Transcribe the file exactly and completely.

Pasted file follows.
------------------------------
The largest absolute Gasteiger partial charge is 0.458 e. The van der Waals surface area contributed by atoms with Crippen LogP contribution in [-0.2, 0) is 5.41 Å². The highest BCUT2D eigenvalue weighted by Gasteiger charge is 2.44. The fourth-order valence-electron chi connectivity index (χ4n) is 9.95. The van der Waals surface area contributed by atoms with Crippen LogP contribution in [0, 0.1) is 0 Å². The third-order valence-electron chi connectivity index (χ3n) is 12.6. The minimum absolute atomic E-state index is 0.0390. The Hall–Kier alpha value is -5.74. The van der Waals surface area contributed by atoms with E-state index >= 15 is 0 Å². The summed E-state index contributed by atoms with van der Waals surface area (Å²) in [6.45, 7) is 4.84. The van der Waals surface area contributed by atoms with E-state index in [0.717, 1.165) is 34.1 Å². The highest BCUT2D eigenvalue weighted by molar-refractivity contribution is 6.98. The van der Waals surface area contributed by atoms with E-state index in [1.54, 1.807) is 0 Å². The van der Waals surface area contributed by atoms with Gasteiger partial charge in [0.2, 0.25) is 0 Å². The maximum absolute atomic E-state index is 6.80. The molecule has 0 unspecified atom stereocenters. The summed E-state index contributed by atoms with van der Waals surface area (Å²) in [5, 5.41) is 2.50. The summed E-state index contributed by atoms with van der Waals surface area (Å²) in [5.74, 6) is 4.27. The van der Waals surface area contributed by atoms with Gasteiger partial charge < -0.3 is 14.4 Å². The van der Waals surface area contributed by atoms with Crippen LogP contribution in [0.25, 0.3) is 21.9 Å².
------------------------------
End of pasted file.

The largest absolute Gasteiger partial charge is 0.458 e. The van der Waals surface area contributed by atoms with Crippen LogP contribution in [-0.2, 0) is 5.41 Å². The highest BCUT2D eigenvalue weighted by Gasteiger charge is 2.44. The fourth-order valence-electron chi connectivity index (χ4n) is 9.95. The van der Waals surface area contributed by atoms with Crippen LogP contribution in [0, 0.1) is 0 Å². The third-order valence-electron chi connectivity index (χ3n) is 12.6. The minimum absolute atomic E-state index is 0.0390. The Hall–Kier alpha value is -5.74. The van der Waals surface area contributed by atoms with E-state index >= 15 is 0 Å². The summed E-state index contributed by atoms with van der Waals surface area (Å²) in [6.45, 7) is 4.84. The van der Waals surface area contributed by atoms with E-state index in [0.717, 1.165) is 34.1 Å². The highest BCUT2D eigenvalue weighted by molar-refractivity contribution is 6.98. The van der Waals surface area contributed by atoms with E-state index in [1.54, 1.807) is 0 Å². The van der Waals surface area contributed by atoms with Gasteiger partial charge in [0.2, 0.25) is 0 Å². The maximum absolute atomic E-state index is 6.80. The molecule has 0 unspecified atom stereocenters. The summed E-state index contributed by atoms with van der Waals surface area (Å²) in [5, 5.41) is 2.50. The summed E-state index contributed by atoms with van der Waals surface area (Å²) in [5.74, 6) is 4.27. The van der Waals surface area contributed by atoms with Gasteiger partial charge < -0.3 is 14.4 Å². The van der Waals surface area contributed by atoms with Crippen LogP contribution in [0.25, 0.3) is 21.9 Å².